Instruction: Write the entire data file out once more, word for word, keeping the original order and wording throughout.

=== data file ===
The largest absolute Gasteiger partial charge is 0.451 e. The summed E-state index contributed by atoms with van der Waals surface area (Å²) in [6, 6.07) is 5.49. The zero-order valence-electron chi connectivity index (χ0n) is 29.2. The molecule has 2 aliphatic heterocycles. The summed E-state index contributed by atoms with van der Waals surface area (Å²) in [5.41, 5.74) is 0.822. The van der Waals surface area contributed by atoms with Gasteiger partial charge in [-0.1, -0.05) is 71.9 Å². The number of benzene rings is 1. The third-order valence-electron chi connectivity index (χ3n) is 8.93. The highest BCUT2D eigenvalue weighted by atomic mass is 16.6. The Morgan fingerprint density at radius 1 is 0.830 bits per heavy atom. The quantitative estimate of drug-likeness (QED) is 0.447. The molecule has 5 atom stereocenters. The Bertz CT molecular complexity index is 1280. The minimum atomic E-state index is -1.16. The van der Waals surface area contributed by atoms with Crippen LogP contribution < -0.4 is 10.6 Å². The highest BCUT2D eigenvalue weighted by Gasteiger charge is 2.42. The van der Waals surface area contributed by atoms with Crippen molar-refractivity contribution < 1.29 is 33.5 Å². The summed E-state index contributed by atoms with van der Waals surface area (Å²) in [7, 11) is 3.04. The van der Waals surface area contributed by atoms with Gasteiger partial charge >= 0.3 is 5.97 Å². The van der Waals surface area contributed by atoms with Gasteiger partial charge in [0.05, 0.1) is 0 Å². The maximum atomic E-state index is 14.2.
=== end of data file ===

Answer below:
The largest absolute Gasteiger partial charge is 0.451 e. The summed E-state index contributed by atoms with van der Waals surface area (Å²) in [6, 6.07) is 5.49. The zero-order valence-electron chi connectivity index (χ0n) is 29.2. The molecule has 2 aliphatic heterocycles. The summed E-state index contributed by atoms with van der Waals surface area (Å²) in [5.41, 5.74) is 0.822. The van der Waals surface area contributed by atoms with Gasteiger partial charge in [-0.1, -0.05) is 71.9 Å². The number of benzene rings is 1. The third-order valence-electron chi connectivity index (χ3n) is 8.93. The highest BCUT2D eigenvalue weighted by atomic mass is 16.6. The Morgan fingerprint density at radius 1 is 0.830 bits per heavy atom. The quantitative estimate of drug-likeness (QED) is 0.447. The molecule has 5 atom stereocenters. The Bertz CT molecular complexity index is 1280. The minimum atomic E-state index is -1.16. The van der Waals surface area contributed by atoms with Crippen LogP contribution < -0.4 is 10.6 Å². The highest BCUT2D eigenvalue weighted by Gasteiger charge is 2.42. The van der Waals surface area contributed by atoms with Crippen molar-refractivity contribution < 1.29 is 33.5 Å². The summed E-state index contributed by atoms with van der Waals surface area (Å²) in [7, 11) is 3.04. The van der Waals surface area contributed by atoms with Gasteiger partial charge >= 0.3 is 5.97 Å². The van der Waals surface area contributed by atoms with Gasteiger partial charge in [0.05, 0.1) is 0 Å². The maximum atomic E-state index is 14.2.